Nicola Morgan is an award-winning novelist and acclaimed non-fiction writer. During 21 years of trying to win her first contract, she was an English teacher and dyslexia specialist. She has now published around 90 books for young people and hundreds of articles for the less young. As well as writing books, Nicola blogs about how to become published at Help! I Need a Publisher! and her blog is recommended by agents and publishers as required reading. Nicola spends a great deal of time travelling in the UK and more widely, speaking about publishing, books, brains and teenagers, sometimes simultaneously. She is ridiculously proud of being the first Google result for the phrase “Crabbit Old Bat”.

7 Comments on “Nicola Morgan – A Decidedly Un-Crabbit Interviewee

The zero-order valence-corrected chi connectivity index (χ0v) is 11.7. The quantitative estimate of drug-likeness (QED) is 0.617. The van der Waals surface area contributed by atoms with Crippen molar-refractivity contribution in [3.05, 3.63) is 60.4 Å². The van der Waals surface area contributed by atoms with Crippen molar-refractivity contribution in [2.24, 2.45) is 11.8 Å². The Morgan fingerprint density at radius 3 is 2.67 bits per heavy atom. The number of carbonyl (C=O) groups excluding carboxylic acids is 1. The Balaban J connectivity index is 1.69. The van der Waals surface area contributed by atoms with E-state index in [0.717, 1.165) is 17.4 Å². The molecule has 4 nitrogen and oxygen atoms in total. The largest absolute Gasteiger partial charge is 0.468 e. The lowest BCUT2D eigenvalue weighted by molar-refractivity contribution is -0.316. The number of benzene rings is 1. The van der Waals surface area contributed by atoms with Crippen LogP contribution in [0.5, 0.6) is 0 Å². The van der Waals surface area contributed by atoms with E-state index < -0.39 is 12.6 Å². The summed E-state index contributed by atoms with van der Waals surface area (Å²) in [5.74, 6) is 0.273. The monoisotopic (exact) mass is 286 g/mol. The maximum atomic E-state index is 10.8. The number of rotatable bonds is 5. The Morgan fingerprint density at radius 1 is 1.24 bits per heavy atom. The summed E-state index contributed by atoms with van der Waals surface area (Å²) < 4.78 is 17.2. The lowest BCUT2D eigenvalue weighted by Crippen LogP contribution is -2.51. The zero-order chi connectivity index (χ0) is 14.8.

1.  by  HelenMHunt

    Brilliant interview! And I so agree about 'When Will There Be Good News'. I read it for the second time recently and noticed things I'd missed the first time. I'm sure I'll read it again.Good point about writing for readers as well. Lots of food for thought.

  2.  by  Lauri Kubuitsile

    Wonderful interview. I am a big Kate Atkinson fan so was happy to see her book mentioned. And I so agree with Ms Morgan, we as writers can be indulgent and write for ourselves and not be published or published and not read or we can write for our readers. My feelings on this odd business exactly. Gobsmacked with the 90+ book figure!

  3.  by  Teresa Stenson

    Thanks, Nic and Nik, great interview. The write-for-readers part struck me too – I've heard it said before but felt it had more to do with 'selling out' or being commercial than the way you explain it – which makes absolute wondrous sense.

  4.  by  audrey